HHS Secretary Tommy Thompson last week revealed a darker side to joining President Bush's Cabinet: the FBI background check and the financial disclosure.
Speaking to the American Association of Health Plans' policy conference in Washington, Thompson diverged from his written text to describe the details that the FBI dug up about his life.
"It turns out I was in a fistfight when I was 16," Thompson told the HMO executives. "They tracked down the guy (I fought). He couldn't remember who started that fight. But he indicated he would support me (for HHS secretary). So I must have lost."
As for his stock holdings, Thompson says HHS is such a huge department that investments in almost any company can be considered a conflict of interest, so among the perks of being a Cabinet-level secretary is "the privilege of selling all your stock in a down market."
His speech also included one more indication that Thompson hasn't quite mastered the details of Washington. In the text of the speech next to the name of his host, AAHP President and CEO Karen Ignagni, was the pronunciation of her last name: "ig-NAH-nee."
A conflicting union. Anthony Rodgers' marriage signaled a new beginning in his personal life but spelled an ending in his professional life.
Rodgers resigned Feb. 20 as CEO of Los Angeles-based L.A. Care, a quasi-public organization that provides managed-care benefits to 638,000 participants in Medi-Cal, the state's Medicaid program. He had been with the company since 1995.
Rodgers' wife, Deborah Rodgers, is a project manager in the Medi-Cal division of Thousand Oaks-based Blue Cross of California. Blue Cross provides benefits to 235,000 L.A. Care participants, making it the organization's largest contractor. She had worked for L.A. Care as a consultant before working at Blue Cross, says L.A. Care spokesman Keith Malone.
Anthony Rodgers told Modern Healthcare in late January that as a public official, his marriage represented a conflict of interest, but that he wasn't immediately aware of it when he tied the knot last October. He added that he contacted L.A. Care's legal counsel for an opinion about his situation several weeks after his marriage. His wife had offered to resign her position at Blue Cross to resolve the conflict, Anthony Rodgers says.
A Blue Cross spokesman says Deborah Rodgers had informed her superiors about her upcoming nuptials and that an internal examination of the matter concluded that a conflict didn't exist on her end.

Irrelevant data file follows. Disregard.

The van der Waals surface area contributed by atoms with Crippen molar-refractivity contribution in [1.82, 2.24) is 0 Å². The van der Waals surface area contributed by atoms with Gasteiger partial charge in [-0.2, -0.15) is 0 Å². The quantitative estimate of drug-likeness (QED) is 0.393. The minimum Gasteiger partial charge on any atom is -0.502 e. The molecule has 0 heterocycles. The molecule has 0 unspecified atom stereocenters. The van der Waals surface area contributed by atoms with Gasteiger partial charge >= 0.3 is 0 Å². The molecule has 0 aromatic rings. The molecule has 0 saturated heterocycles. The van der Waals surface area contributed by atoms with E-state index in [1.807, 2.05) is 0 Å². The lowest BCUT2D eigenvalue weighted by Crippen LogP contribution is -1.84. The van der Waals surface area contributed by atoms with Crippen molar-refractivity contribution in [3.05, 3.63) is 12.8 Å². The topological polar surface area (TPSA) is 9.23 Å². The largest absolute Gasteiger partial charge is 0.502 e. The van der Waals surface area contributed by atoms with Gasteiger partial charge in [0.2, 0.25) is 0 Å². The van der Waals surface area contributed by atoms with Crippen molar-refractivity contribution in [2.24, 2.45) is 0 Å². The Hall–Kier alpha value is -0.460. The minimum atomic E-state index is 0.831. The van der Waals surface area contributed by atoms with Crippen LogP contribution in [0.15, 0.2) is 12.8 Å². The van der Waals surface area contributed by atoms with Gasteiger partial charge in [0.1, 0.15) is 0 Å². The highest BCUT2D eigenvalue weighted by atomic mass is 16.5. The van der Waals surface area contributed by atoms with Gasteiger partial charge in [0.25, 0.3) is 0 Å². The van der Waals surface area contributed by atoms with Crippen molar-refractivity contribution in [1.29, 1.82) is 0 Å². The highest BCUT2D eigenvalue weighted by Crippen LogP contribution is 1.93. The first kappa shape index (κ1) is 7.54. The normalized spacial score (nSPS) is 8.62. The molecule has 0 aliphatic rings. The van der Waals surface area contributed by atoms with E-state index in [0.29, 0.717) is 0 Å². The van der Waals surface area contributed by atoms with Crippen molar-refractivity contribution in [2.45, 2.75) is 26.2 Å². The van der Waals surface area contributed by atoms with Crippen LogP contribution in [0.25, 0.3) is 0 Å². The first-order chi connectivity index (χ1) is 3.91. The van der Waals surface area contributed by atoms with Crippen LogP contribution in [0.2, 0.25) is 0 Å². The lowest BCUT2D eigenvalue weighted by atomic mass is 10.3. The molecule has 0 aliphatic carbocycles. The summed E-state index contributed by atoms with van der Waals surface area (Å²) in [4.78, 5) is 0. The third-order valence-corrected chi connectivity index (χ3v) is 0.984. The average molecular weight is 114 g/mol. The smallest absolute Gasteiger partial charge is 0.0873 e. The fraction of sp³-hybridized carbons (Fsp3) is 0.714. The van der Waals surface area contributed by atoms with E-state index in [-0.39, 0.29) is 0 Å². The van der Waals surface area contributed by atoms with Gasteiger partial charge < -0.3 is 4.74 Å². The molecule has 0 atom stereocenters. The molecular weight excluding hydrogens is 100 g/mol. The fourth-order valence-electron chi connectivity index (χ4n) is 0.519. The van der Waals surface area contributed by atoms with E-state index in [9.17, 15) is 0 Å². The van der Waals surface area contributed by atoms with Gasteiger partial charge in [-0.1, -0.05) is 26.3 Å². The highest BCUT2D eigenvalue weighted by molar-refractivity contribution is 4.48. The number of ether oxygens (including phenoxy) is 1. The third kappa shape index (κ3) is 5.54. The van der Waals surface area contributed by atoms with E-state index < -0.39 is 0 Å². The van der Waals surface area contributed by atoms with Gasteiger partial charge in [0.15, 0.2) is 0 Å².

Health exec just wants to have fun. Once Kit Manchester figured out what makes the caged bird sing, her life changed completely.
After 14 years as a healthcare administrator in the U.S. Air Force and one year as a contract administrator with the Texas Healthy Kids Corp. program, Manchester decided the rigid life of a healthcare executive was for the birds. Or perhaps she was.
This past summer, Manchester and her husband, Terry Thompson, who both live in Austin, Texas, started an Internet company that sells parts to make toys for birds. The company is called Birds Just Wanna Have Fun, but it may be that 44-year-old Manchester decided it was finally time to just have fun. "I wanted more control and flexibility. I had reached the point where I didn't want to be married to my job anymore," Manchester says.
Plus, the American College of Healthcare Executives fellow had spotted a niche better than a growing suburb without a cardiac cath lab. Fifteen million exotic bird owners in the U.S. spending several hundred dollars on toys for each bird, according to Manchester, is nothing to squawk at.
Manchester, a bird owner herself, had not been able to find parts to create toys for her cockatoo, Rosie. "I assumed, correctly, that other people were having the same problem," Manchester says.
Now bird owners from all over the world can log on to www.birdsjustwannahavefun.com to order the rope, wood blocks, plastic beads and other materials they need to turn their bird's cage into a gymnasium.
Quotable. "In a better world, or in better times, the transaction agreement this court has been asked to approve would not exist."
-Westmoreland County (Pa.) Judge Alfred Bell, in a Feb. 7 court order approving an affiliation agreement between Pittsburgh-based West Penn Allegheny Health System and Citizens General Hospital in New Kensington, Pa., which closed last fall after serving Alle-Kiski Valley since 1912.